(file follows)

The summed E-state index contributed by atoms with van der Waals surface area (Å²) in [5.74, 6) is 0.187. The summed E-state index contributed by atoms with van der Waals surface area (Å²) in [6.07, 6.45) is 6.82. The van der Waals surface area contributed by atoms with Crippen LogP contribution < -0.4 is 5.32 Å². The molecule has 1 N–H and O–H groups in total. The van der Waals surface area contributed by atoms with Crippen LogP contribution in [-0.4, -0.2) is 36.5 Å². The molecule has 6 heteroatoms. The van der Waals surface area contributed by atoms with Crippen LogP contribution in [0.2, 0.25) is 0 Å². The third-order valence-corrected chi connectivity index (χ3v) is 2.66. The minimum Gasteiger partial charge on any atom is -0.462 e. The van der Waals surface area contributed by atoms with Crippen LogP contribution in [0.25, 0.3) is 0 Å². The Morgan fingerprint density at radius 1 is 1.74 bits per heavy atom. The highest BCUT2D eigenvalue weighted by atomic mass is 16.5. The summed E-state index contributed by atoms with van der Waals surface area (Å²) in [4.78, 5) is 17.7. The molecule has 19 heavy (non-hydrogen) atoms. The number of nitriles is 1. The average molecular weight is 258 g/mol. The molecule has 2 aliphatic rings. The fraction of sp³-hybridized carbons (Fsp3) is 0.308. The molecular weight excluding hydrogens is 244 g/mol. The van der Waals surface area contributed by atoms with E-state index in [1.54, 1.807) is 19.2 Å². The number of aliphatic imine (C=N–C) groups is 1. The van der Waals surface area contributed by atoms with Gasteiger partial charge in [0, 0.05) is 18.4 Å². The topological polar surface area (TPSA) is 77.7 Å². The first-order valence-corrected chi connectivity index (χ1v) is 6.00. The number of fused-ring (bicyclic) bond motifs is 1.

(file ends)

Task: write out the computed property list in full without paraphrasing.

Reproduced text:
The summed E-state index contributed by atoms with van der Waals surface area (Å²) in [5.74, 6) is 0.187. The summed E-state index contributed by atoms with van der Waals surface area (Å²) in [6.07, 6.45) is 6.82. The van der Waals surface area contributed by atoms with Crippen LogP contribution < -0.4 is 5.32 Å². The molecule has 1 N–H and O–H groups in total. The van der Waals surface area contributed by atoms with Crippen LogP contribution in [-0.4, -0.2) is 36.5 Å². The molecule has 6 heteroatoms. The van der Waals surface area contributed by atoms with Crippen LogP contribution in [0.2, 0.25) is 0 Å². The third-order valence-corrected chi connectivity index (χ3v) is 2.66. The minimum Gasteiger partial charge on any atom is -0.462 e. The van der Waals surface area contributed by atoms with Crippen LogP contribution in [0.25, 0.3) is 0 Å². The Morgan fingerprint density at radius 1 is 1.74 bits per heavy atom. The highest BCUT2D eigenvalue weighted by atomic mass is 16.5. The summed E-state index contributed by atoms with van der Waals surface area (Å²) in [4.78, 5) is 17.7. The molecule has 19 heavy (non-hydrogen) atoms. The number of nitriles is 1. The average molecular weight is 258 g/mol. The molecule has 2 aliphatic rings. The fraction of sp³-hybridized carbons (Fsp3) is 0.308. The molecular weight excluding hydrogens is 244 g/mol. The van der Waals surface area contributed by atoms with E-state index in [1.54, 1.807) is 19.2 Å². The number of aliphatic imine (C=N–C) groups is 1. The van der Waals surface area contributed by atoms with Gasteiger partial charge in [0, 0.05) is 18.4 Å². The topological polar surface area (TPSA) is 77.7 Å². The first-order valence-corrected chi connectivity index (χ1v) is 6.00. The number of fused-ring (bicyclic) bond motifs is 1.